His story is not just a marvel of urban agriculture, but one of community development, integrating human good with sustainable farming.

One of the themes that emerged so clearly in my recent researches about Episcopal communinty gardens - the way growing community and growing food work together - is elevated to an art form by Mr. Smith and his neighborhood colleagues.

For all of us who care about food systems, this is something to celebrate, big time.

For me on the local level, thoughts are turning to how we can do more to develop an integrated system at the TLC community garden that would allow us to do our own plant starts and have worm composting. But before we can have greenhouse dreams, we need a sound shed. And we need a few more gardeners - to get to that critical mass where year round, integrated systems can happen. Growing community, growing produce.

Thursday, September 18, 2008

Opposite directions?

After some pretty boring weeks, the New York Times food pages this Wednesday actually contained several articles of national interest.

Two in particular caught my attention.

One talked about the growing trend in nutraceuticals. (I'm not sure how to spell that, and I'm not sure blog spot's spell checker will either.) These are also called functional foods. Which would make ordinary, unadulterated food dysfunctional, I guess. But I digress. The trend is to add things that are unrelated to packaged foods. So it wasn't enough to add more strains of bacteria to our yogurt, a mild digression, but now we have to have secret fiber and maybe secret omega 3's. The source of omega 3's are sardines and anchovies. So you can fore go fish and maybe get them in your breakfast cereal - not from plant sources, like flax meal, but from marine bycatch.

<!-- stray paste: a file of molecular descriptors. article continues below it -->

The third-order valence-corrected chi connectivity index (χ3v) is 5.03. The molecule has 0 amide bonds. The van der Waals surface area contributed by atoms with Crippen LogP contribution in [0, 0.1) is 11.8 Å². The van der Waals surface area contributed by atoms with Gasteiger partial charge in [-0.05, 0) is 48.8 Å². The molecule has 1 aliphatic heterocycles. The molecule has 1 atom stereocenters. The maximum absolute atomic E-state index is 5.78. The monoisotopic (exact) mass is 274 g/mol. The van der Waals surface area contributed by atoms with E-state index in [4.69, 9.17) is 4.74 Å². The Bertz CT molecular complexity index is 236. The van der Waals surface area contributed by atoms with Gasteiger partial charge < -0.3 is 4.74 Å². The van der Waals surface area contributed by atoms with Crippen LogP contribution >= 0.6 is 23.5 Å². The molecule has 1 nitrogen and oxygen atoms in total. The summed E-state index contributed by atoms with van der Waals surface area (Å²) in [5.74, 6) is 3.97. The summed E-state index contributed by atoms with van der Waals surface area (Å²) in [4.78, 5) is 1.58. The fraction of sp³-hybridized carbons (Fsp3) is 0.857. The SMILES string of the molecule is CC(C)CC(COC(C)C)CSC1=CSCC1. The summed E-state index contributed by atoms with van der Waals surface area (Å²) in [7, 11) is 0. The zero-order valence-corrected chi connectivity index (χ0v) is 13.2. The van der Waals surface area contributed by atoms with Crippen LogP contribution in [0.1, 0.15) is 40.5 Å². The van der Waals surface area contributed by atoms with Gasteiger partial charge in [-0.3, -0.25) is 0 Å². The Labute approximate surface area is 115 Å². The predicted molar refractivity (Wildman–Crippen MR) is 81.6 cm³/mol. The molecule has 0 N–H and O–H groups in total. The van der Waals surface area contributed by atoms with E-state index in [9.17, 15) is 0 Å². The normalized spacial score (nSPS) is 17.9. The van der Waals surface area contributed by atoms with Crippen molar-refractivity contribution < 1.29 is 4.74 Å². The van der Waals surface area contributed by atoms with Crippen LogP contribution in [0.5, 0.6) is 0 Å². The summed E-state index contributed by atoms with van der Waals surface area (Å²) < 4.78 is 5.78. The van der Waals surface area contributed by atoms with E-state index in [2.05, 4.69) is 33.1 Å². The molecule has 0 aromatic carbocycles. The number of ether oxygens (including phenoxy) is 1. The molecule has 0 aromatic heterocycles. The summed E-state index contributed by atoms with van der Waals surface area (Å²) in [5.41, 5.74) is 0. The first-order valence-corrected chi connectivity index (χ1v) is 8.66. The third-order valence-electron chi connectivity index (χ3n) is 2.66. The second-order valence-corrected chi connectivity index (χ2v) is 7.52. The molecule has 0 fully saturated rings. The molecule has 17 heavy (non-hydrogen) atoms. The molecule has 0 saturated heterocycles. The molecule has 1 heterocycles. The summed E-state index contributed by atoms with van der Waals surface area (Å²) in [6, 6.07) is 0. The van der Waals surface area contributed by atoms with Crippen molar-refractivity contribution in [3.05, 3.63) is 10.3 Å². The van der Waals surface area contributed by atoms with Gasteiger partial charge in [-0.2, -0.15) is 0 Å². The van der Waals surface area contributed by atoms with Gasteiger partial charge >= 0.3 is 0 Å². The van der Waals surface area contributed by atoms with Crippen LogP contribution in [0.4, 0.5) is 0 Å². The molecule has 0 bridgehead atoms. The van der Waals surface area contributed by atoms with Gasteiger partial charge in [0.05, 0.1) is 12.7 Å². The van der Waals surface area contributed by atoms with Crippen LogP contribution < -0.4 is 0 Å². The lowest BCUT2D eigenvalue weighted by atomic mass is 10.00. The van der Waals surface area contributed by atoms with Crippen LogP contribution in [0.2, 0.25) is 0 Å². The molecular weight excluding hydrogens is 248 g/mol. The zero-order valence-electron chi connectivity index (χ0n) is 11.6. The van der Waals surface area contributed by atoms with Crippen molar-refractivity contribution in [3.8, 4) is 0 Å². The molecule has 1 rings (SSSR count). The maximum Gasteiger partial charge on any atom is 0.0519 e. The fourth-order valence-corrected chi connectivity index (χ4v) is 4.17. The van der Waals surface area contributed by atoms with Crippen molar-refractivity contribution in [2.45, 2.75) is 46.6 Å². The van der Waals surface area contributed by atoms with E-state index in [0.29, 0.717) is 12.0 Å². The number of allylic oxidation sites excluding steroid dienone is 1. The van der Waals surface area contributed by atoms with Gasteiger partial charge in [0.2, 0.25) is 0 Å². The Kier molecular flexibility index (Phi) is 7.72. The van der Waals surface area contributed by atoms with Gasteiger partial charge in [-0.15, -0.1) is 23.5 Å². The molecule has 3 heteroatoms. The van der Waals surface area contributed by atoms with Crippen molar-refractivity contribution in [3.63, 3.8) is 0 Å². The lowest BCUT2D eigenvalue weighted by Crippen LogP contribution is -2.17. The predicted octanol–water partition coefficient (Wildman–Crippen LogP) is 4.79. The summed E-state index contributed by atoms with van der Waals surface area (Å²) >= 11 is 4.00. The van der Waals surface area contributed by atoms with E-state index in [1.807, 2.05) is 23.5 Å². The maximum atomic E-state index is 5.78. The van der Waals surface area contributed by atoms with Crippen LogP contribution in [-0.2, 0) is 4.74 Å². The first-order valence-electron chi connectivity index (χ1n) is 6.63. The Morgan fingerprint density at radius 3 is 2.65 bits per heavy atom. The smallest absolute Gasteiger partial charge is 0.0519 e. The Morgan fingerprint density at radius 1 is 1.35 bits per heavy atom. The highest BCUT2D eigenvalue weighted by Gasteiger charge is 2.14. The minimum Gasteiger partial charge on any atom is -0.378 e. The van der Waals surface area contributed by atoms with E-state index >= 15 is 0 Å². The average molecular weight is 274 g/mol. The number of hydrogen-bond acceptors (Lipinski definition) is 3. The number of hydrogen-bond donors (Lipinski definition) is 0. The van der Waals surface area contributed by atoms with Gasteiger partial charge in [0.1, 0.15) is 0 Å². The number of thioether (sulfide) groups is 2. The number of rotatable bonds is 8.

Scientists and nutritionists are saying it's a leap from simple fortified foods to these nutraceuticals. The article reports that they are also saying we don't know enough about how the good for you elements in various foods work together with other components in those foods. Seems like vitamins in isolation don't pack the punch they do when they are an integral part of a fruit or vegetable or animal source.

I'm sure there are people who not only choose individual foods because they've heard of their benefits - blueberries, say, or tofu - but who subsist on these new synthetic foods, on medications and vitamin pills thinly veiled as food. It's the food of the future. Ah - and I remember when tang, the beverage of the astronauts, was all we needed.

But the counter trend is that more people are choosing diets of whole, seasonal foods. More people are returning to cooking. And fewer people are on diets! There are significant decreases in the number of folks on reducing diets, and some growing evidence that people who add more fruits and vegetables to their diets and do their own cooking are slimmer - without dieting. Hey - this is like the trend we experienced around Lent - don't give something up, take on a positive discipline for 40 days and 40 nights. On a more somber note, surely the number of people purchasing whole food and doing their own cooking is going to increase as incomes and wealth continue to decrease. Maybe we'll rediscover that happy meals and functional food begin at home.